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Mariners Lose To Red Sox By Fewer Runs Than Most Teams Do

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A common refrain after a mismatch like this goes something along the lines of, "playing Team B makes it starkly evident how far away Team A is from World Series contention." We, the fans of the comparatively lousy team, are supposed to ooh and ahh at the impressive accumulation of talent on the comparatively awesome team. Look how good they are! Look how much better that team is than this team!

But whatever. The Red Sox are awesome. The Red Sox are way better than the Mariners, who are not awesome, or who are at least awesome in a very different way. Tonight, though, the difference wasn't great. The Red Sox didn't outclass the Mariners. The Red Sox didn't blow the Mariners out of the water. The Red Sox rallied from a deficit, and hung on.

Granted, once the Red Sox went to Daniel Bard and Jonathan Papelbon, things felt hopeless. And granted, the Red Sox were starting John Lackey, who is bad (ed. note: and under contract through 2014!). But it's not like the Mariners were countering with Felix or Michael Pineda. They came with Blake Beavan, who has the same skillset as a batting cage pitching machine. The Mariners generated a bunch of opportunities - ultimately wasting too many of them - and the outcome here was in doubt until the bottom of the seventh. For a while, this was close.

And closer than it probably should've been. Playing the Red Sox should make it starkly evident how far away the Mariners are from World Series contention, but that wasn't the case tonight, so while the M's are probably frustrated that they came up short, on some level they should be pleased that they hung with a team that's much better than they are. Playing the Red Sox is about as hard as it gets, and for a team like the Mariners, staying competitive is an accomplishment.

A very limited assortment of short bullet holes tonight, since I'm in a bit of a rush:

  • Matthew mentioned in the series preview that Blake Beavan's missed bat and strikeout rates are perilously low, and tonight didn't help matters any, as he finished with four swinging strikes and one strikeout. He now has 18 strikeouts through seven starts, spanning 47.2 innings. If you prefer percentages, he's struck out 9% of the batters he's faced. Beavan has admitted that he's not a strikeout pitcher and is usually looking for the hitter to put the ball in play, but while that's a common line, other guys who aren't strikeout pitchers still end up with more strikeouts than Beavan does.

    I'll forgive him for having a harder time against the Red Sox, since Red Sox, but the fact of the matter is that Beavan needs to put more guys away on his own if he wants to have sustainable success as a starter. I don't know how he could do it, but he needs to do it. It helps that he's only 22. He has time to improve. I'd just like to see signs of improvement. Being a strike-throwing dynamo is great, but it isn't enough.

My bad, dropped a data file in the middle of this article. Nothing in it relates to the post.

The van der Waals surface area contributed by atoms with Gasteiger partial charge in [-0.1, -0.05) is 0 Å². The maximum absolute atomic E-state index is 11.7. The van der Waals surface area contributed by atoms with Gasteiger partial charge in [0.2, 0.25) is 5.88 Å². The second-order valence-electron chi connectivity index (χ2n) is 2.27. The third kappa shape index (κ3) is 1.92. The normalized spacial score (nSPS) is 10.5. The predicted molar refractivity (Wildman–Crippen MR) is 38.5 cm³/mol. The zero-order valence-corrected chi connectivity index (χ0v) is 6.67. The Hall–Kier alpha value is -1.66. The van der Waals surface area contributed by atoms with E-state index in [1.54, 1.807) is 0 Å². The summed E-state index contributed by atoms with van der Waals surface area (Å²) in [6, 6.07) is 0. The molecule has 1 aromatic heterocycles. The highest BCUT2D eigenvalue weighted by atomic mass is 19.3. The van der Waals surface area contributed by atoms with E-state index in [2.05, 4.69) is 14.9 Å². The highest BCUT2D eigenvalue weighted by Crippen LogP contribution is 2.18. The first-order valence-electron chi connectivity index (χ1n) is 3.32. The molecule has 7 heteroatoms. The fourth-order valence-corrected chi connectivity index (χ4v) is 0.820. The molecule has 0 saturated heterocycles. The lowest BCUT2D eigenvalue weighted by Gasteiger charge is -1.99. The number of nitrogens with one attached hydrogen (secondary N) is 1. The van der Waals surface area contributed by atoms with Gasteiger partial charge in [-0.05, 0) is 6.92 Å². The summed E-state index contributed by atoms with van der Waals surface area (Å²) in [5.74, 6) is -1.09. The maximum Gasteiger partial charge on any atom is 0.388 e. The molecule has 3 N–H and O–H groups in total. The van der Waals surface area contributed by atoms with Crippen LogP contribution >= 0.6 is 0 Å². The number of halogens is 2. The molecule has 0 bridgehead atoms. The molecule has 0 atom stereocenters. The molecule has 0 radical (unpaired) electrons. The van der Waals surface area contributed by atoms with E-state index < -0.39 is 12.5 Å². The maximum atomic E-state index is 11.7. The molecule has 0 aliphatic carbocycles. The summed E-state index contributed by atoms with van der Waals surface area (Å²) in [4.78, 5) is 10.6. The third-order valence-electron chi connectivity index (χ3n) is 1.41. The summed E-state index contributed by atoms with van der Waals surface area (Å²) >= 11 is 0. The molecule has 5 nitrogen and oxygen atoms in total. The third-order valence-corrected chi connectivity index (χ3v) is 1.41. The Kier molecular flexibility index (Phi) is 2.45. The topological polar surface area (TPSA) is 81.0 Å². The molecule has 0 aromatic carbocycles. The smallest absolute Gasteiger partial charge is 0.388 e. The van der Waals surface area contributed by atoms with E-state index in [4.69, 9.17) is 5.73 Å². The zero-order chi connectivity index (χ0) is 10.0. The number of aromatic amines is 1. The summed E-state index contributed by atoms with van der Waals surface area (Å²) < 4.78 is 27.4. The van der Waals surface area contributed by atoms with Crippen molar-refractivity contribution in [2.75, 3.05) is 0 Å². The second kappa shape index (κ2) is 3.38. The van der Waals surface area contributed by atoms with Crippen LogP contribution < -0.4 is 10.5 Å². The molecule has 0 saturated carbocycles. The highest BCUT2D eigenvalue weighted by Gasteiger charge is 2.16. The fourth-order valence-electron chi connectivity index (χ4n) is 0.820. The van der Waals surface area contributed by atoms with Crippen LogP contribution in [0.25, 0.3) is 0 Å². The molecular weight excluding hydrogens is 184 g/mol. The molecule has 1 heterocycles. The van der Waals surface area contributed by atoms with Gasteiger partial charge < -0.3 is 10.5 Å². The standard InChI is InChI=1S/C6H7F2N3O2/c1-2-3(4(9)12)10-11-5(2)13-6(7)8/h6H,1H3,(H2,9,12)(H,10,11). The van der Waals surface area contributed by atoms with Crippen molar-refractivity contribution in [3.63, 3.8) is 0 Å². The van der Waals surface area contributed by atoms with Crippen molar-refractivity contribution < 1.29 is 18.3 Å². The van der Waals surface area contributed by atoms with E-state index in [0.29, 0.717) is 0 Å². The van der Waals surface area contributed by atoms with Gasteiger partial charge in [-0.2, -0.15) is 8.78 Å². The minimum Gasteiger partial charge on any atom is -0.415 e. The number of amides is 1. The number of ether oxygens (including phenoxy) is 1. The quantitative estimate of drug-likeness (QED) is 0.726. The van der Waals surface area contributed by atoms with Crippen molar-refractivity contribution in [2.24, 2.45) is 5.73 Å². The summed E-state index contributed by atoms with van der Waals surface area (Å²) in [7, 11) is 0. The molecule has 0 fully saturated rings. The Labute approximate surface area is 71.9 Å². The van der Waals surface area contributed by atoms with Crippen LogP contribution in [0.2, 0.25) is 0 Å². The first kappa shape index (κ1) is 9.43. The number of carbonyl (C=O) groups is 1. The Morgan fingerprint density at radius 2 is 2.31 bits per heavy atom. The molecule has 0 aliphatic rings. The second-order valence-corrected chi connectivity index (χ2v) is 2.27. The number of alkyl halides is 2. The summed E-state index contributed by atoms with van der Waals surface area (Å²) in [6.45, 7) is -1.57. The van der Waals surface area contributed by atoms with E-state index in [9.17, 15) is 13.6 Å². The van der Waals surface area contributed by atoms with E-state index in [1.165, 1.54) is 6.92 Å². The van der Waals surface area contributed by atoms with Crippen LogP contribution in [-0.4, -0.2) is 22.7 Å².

• In the first inning, Mike Carp drove a low-inside fastball up the middle for a sharply-hit RBI single. In the fourth inning, he drove a low-outside slider into the left-center gap for an RBI double. In the seventh inning, he drove a low-inside fastball into right for a line drive single. And in the ninth inning, he drove a low splitter into center for a sharp fly out. Mike Carp struck out one time, but made solid contact four times, and hit to all three fields. The double was particularly impressive. The double came on a pitch that early Michael Saunders would've missed or popped out.

  • I know what pretty much all of the Mariners are like. Or at least, I know what pretty much all of the Mariners are like when the cameras are rolling. I have no idea what Mike Carp is like. I can imagine what he's probably like, and he's probably pretty boring, but I can't be sure. Everything about Mike Carp just fascinates me right now.

  • Not to be outdone, Dustin Ackley walked and lined singles to both left and right field. The single to left was exactly the kind of Ackley hit that I think is going to drive opponents crazy for years. Lackey put a 2-2 changeup in the perfect spot down and away, but Ackley stayed back and just served a low line drive over short. Ichiro used to collect 300 of those hits every season.

  • In the bottom of the ninth, Kyle Seager advanced from first to second by the ol' defensive indifference. There is no better term in sports.

    Pitcher: /looks in
    Runner: So hey
    Pitcher: /looks in
    Runner: So hey
    Runner: So hey, just so everybody knows, I'm gonna go from first to second on this pitch
    Catcher: Nobody gives a shit

  • Justin Smoak was knocked out (of the game) in the top of the second when a Jarrod Saltalamacchia grounder took a weird hop and caught Smoak in the nose. Smoak went down and shortly became something of a bloody mess, and the last we've heard is that he has a nose fracture. I suspect we'll hear about any further damage by midday tomorrow. Let this be a reminder to you that, the next time you yell at an infielder for not getting his body in front of a ball, you should put yourself in his position, because it's really hard to make yourself get your body in front of a sharp grounder, because it really fucking sucks to get hit by a sharp grounder in the face.

  • I've discovered one upside, and one upside only to Red Sox games lasting so long: once a year, they can help fill the time between eating and going out to watch the Perseid meteor shower. Goodnight!

(Felix and Beckett tomorrow. You watch.)